Identification of Uncultured Fungus Hits OTUs

According to the taxonomical classification, we found that on average 58% of the matches corresponded to “Uncultured fungus Blast” hit. For this reason an additional standard Blast search analysis was performed.

Results

Immunohistochemistry Analysis of Fungal Infection in AD Patients and in Elderly and Younger Controls

The aim of the study was to gain further insight into polymicrobial infections in brain tissue from AD patients, and to compare these findings with those from elderly people and younger subjects. Our previous results showed that tissue sections from different CNS regions of AD patients contain not only a number of yeast-like cells and hyphal structures (Pisa et al., 2015a,b), but also prokaryotic-like cells (Pisa et al., 2017). We first performed immunohistochemistry analysis for C. albicans on brain tissue from one AD patient (aged 83), one control subject (aged 53), and one elderly individual (aged 83) without degenerative diseases. Figure 1 shows wide-field images of ERH sections from the three subjects. Various mycotic structures immunoreacting with the C. albicans antibody were detected in the ERH tissue of AD patient AD11 (Figure 1A), whereas a limited number of fungal structures could be observed in the elderly subject (C13; Figure 1B). By contrast, ERH tissue from the younger subject (C10) was practically devoid of immunoreactive material (Figure 1C). The rabbit polyclonal anti-C. albicans antibody cross-reacts with a variety of fungal species, and thus also reveals the presence of fungi that may not necessarily correspond to C. albicans.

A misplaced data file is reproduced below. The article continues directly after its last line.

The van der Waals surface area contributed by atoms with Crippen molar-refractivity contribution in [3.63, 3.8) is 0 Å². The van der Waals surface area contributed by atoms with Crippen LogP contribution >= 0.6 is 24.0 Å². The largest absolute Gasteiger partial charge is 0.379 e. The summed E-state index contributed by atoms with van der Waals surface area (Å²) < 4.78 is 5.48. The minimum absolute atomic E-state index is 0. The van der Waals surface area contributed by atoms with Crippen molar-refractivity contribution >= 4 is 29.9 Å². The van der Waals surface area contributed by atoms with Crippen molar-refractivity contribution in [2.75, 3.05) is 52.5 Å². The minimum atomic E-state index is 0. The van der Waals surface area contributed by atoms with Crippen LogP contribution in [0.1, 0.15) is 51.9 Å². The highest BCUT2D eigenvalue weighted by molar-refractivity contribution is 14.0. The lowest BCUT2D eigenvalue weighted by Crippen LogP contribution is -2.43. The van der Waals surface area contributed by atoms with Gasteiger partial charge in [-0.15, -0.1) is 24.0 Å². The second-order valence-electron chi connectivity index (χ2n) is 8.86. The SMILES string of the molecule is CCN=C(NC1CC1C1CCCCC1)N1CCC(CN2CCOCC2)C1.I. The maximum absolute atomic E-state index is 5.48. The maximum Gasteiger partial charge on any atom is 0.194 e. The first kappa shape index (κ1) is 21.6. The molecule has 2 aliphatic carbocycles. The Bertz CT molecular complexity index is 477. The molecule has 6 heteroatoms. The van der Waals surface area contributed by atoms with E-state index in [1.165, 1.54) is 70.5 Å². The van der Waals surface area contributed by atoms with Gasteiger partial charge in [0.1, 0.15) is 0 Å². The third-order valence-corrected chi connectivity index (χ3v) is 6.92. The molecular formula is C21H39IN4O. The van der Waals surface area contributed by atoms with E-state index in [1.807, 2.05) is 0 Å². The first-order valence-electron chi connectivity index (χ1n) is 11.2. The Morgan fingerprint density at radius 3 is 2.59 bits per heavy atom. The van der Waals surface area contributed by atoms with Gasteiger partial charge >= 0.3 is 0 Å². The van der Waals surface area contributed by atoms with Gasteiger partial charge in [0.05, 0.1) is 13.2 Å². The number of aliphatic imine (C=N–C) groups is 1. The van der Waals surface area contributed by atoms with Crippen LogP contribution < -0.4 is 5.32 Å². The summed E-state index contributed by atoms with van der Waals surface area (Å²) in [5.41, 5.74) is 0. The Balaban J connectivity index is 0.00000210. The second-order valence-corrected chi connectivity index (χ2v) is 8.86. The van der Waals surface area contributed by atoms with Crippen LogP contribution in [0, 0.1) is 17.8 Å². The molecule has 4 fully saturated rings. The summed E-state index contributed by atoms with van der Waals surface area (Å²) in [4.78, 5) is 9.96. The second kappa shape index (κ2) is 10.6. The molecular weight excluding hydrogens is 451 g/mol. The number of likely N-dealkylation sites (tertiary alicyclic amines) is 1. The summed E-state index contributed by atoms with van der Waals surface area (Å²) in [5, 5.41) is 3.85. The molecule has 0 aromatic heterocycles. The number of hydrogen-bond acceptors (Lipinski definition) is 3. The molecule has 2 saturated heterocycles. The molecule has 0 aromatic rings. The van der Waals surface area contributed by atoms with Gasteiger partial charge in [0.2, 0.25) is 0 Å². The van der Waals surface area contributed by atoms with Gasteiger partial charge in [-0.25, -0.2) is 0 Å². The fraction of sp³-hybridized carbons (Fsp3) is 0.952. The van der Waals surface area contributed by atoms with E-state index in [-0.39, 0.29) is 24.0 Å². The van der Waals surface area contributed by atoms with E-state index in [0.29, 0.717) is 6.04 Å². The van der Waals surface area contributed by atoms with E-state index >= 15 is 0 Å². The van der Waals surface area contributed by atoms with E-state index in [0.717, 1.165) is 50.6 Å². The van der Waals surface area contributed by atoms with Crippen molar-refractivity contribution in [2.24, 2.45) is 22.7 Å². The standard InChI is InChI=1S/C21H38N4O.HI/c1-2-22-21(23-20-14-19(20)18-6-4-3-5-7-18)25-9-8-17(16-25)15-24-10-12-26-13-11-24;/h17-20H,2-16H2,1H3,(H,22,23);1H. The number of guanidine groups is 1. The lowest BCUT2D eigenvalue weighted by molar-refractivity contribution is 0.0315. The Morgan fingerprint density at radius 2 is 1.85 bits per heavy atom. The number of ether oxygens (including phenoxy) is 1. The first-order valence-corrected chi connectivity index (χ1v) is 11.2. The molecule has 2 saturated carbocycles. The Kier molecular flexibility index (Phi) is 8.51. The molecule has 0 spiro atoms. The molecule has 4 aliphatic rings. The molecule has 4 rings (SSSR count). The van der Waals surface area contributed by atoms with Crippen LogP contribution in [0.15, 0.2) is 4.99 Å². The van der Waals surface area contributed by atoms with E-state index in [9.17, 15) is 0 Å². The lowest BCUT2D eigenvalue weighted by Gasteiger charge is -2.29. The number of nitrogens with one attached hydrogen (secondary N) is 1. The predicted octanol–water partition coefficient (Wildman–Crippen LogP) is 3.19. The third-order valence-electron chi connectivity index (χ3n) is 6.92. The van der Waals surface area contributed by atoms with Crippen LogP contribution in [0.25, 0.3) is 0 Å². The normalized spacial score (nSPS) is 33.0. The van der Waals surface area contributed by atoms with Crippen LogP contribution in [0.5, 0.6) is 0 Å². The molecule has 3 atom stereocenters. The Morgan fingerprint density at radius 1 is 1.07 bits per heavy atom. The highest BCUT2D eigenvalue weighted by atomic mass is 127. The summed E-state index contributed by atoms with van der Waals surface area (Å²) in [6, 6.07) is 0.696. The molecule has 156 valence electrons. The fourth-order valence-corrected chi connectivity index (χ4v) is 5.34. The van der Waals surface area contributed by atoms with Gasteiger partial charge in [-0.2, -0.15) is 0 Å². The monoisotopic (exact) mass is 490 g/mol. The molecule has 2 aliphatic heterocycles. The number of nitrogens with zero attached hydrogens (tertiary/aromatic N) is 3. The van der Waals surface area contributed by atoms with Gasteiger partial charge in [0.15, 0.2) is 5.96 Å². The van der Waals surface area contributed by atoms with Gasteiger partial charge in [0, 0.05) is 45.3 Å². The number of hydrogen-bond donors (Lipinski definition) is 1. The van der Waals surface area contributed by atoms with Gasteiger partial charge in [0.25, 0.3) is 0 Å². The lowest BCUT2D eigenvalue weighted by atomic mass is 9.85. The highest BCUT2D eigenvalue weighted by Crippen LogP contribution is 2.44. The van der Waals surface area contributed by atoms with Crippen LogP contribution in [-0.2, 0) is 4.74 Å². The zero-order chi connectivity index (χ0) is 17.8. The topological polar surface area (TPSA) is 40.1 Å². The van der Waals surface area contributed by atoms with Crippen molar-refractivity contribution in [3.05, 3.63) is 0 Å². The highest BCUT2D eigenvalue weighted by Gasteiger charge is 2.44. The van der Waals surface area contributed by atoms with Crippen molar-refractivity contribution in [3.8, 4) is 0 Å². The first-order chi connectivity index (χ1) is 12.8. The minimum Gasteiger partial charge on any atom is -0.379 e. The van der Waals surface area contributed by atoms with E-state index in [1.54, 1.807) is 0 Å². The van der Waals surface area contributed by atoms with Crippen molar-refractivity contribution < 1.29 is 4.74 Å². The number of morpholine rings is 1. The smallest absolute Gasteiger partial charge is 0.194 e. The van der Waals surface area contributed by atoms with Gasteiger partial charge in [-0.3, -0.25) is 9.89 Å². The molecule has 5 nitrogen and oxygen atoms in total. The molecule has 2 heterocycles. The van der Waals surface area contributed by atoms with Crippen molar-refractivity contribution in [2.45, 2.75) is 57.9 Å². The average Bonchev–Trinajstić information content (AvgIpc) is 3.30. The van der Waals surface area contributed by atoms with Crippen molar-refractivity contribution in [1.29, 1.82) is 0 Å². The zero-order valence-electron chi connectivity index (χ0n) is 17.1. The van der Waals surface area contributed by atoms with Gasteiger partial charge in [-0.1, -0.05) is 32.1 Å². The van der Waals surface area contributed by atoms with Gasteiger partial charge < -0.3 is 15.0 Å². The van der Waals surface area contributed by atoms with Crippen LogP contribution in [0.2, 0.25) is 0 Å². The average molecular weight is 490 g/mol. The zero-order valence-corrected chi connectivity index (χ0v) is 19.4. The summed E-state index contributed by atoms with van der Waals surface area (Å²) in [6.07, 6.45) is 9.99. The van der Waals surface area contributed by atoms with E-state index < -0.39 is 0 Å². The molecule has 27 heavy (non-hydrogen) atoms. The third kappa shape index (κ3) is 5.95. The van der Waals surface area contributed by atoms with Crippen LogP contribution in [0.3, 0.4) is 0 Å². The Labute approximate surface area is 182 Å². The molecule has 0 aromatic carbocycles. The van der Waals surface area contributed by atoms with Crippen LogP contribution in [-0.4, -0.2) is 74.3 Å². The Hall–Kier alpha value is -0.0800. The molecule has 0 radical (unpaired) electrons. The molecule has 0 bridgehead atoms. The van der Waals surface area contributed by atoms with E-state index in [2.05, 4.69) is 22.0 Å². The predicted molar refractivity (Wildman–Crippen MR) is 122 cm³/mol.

FIGURE 1
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FIGURE 1. Immunohistochemistry of fungal structures brain sections. Paraffin-embedded brain sections (5 μm) were processed as described (see section “Materials and Methods”). Sections were incubated with rabbit polyclonal anti-C. albicans antibodies (1:100) and an Alexa 488-conjugated donkey anti-rabbit antibody (1:500) (green) and stained with DAPI (blue). A wide file (20× magnification) is shown for the ERH brain section of patient AD11 (A), an elderly subject (C13) (B), and a younger subject (C10) (C). Scale bar is shown in the figure.

We extended this analysis to CNS sections from other AD patients, elderly and younger subjects, using the same antibody. The numbers of immunopositive structures that showed a yeast-like or hyphal morphology were counted in all the sections examined and normalized by estimating the area analyzed. The median of the fungal structures per cm2 found was 14.01 ± 7.65 in sections from five AD patients (medium age 83.2 years old), 6.70 ± 3.17 in sections from five elderly subjects (medium age 79.4 years old), and 3.54 ± 1.63 in sections from five younger persons (medium age 49.8 years old). These findings indicate that the number of fungal structures in brain sections was lower in elderly subjects than in AD patients, and even lower in younger controls. A Kruskal–Wallis H test was done to corroborate significant difference and found p = 0.0070. The Pairwise Wilcoxon test was then used in order to calculate pairwise comparisons between the different groups with corrections for multiple testing. The AD group showed significant difference when compared to the elderly subjects (p = 0.024) and younger subjects (p = 0.024). Comparing elder and younger groups, lower difference was found (p = 0.151). In conclusion, while mycotic structures can be found in brain tissue from elderly subjects, the burden of this infection is higher in AD patients.